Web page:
Stainless steel, this was the best of a bad lot but it should be considered useless.
Copper, similar to SS
The problem was that the current stopped flowing after a short period as the hydroxide sticks to theses materials. It is not known why it does not seem to stick to Ti to any great extent. Lower current densities on the 'bad' materials was tried but the current stopped after about the same amount of charge had passed through the cell. Increasing the voltage across the cell was useless as the current only flowed for a small amount of extra time and then fell to zero. Resting the cathode by turning off the cell current every few seconds proved useless.
Ti can be got from welding supply shops in the form of welding rods, a 'sample' can often be got.
The rod can be bent in a spiral around the anode. Racing and mountain bike shops may be able to supply scrap Ti.
The current density on the Ti cathode was in the region of 80mA/cm2. The cathode needed to be cleaned every 24 hours or so at the start of electrolysis and also as the cell came near toward becoming a Perchlorate cell (if you run it that long). In between it was cleaned every two days or so, perhaps it would run for longer without any attention. A dilute solution of HCl was used to put the cathode into, in order to remove any Hydroxide that built up on it.
The pH of the cell remained around about 7 throughout the run, this is close to the ideas pH for a Chlorate cell for maximum current efficiency. A current efficiency of 68% was measured. This current efficiency was measured by letting the cell run until Perchlorate was seen to form (detected with methylene blue) and assuming that there was 10% Chloride unconverted to Chlorate. The current efficiency will be higher if you stop and harvest your cell sooner.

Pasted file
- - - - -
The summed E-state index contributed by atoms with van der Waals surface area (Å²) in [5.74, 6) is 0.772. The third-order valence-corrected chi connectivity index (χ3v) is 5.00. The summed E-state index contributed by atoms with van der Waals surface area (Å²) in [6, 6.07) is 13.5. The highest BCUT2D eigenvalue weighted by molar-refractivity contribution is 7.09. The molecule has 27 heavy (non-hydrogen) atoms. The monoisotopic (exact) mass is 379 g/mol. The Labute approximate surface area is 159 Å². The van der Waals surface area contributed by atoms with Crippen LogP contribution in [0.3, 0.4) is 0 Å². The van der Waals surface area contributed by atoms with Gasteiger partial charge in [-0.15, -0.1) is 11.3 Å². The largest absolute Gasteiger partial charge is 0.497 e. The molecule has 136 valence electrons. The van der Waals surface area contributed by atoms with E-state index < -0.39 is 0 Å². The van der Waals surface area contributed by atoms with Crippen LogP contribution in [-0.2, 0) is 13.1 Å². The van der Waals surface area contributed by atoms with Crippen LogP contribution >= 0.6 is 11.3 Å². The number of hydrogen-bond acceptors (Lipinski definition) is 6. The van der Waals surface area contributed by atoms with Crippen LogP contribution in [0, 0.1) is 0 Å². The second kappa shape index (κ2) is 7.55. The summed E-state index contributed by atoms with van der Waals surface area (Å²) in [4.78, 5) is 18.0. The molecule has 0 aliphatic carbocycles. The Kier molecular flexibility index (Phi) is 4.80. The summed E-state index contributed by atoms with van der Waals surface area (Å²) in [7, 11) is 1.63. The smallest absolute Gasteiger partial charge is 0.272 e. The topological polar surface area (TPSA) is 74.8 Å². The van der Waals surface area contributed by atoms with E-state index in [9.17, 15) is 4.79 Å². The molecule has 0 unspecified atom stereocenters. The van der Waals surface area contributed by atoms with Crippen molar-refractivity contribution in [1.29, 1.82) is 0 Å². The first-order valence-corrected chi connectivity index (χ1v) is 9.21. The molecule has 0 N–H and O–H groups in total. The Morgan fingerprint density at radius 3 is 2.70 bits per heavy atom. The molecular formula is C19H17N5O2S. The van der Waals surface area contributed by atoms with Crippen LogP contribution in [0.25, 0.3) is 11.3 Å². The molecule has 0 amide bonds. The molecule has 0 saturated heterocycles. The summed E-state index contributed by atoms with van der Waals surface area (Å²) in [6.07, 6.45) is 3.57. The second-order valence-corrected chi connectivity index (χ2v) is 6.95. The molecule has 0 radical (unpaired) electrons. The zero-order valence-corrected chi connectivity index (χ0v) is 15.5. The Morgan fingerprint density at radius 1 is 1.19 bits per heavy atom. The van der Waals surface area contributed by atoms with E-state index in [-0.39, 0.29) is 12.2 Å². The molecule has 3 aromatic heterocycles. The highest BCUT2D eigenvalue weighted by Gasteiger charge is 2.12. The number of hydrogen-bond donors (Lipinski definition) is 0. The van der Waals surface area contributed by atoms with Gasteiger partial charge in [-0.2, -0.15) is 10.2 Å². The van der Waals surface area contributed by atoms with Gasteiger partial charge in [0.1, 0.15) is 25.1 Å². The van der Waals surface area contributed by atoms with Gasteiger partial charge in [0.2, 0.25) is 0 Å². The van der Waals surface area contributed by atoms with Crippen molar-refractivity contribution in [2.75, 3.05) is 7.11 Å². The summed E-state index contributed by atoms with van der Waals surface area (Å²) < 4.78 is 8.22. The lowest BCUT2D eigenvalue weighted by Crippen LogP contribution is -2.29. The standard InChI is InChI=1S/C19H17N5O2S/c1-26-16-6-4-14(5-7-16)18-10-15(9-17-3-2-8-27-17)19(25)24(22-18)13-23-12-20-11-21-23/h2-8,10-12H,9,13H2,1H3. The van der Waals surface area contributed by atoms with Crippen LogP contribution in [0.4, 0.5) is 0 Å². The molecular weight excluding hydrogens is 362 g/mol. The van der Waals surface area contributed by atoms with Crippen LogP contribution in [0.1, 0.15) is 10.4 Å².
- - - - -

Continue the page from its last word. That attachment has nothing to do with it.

The starting concentration of CaCl2 was 175 grams dissolved in 500ml water which give 600ml of solution. The temperature of the solution was about 60C. The current was run at 3.5 amps and the anode was lead dioxide and the cathode was Ti.
Note that when calculating the ampere hour requirement of the cell that Ca Chloride takes 12 moles of electrons per mole of Chloride (100% efficiency).
|Some properties of Ca Chloride and Chlorate|
The following is from Electrolysis of Solutions of Calcium Chloride. By H. Bischoff and Fritz Foerster (Zeit Elektrochem., 1898, 4, 464). Available on Google books. This is translated from the German.
Oettel's statement that a better yield of Chlorate is obtained in the electrolysis of Calcium Chloride than in that of Potassium Chloride is confirmed. Measurements of the gases evolved during the electrolysis give the percentages of the current employed
(a) in the formation of Hypochlorite, Chlorate, and Perchlorate,
(b) in reducing hypochlorite at the cathode,
(c) in decomposing water.
When a solution of 74.3 grams of Calcium Chloride in 500 c.c. of water is electrolysed with 6.7 Volts, and current densities of 9.1 Amperes per sq. dcm. at the Anode and 13 Amperes per sq. dcm. at the Cathode, 85.7 to 90.4 per cent, of the current yields Oxygen compounds of Chlorine, mainly Chlorate, 1.4 to 2.9 per cent, reduces Hypochlorite, and 7.8 to 12.8 per cent, decomposes water.
With a solution of 100 grams of Potassium Chloride + 7.5 grams of Potash in 500 c.c. of water, the E.M.F. being 4.8 Volts and the current densities the same as before, the corresponding values were 50.9 to 61.9, 12 to 19.9 and 20.8 to 29.6. Both solutions were cooled with ice. A solution of Barium Chloride gave results very similar to those obtained with Potassium Chloride.
The small reduction observed with Calcium Chloride is probably due to a layer of Calcium Hydroxide on the Cathode which acts as a diaphragm ; the greater part of the Calcium Hydroxide formed combines with Chlorine, but part of it remains undissolved, free Hypochlorous acid existing in the solution and volatilising with the gases evolved. Further experiments show that at 20—25° the best yield of Chlorate is obtained from solutions containing at least (preferably much more than) 10 per cent of Calcium Chloride, and with a current density of 10 Amperes per sq. dcm. at the Anode and at least double that amount at the Cathode; the yield is nearly 90 per cent. The deposit of Calcium Hydroxide on the Cathode considerably increases the E.M.F. required; at 50°, however, 4.55 Volts suffice, and the yield is but slightly reduced (80 to 87 percent.)
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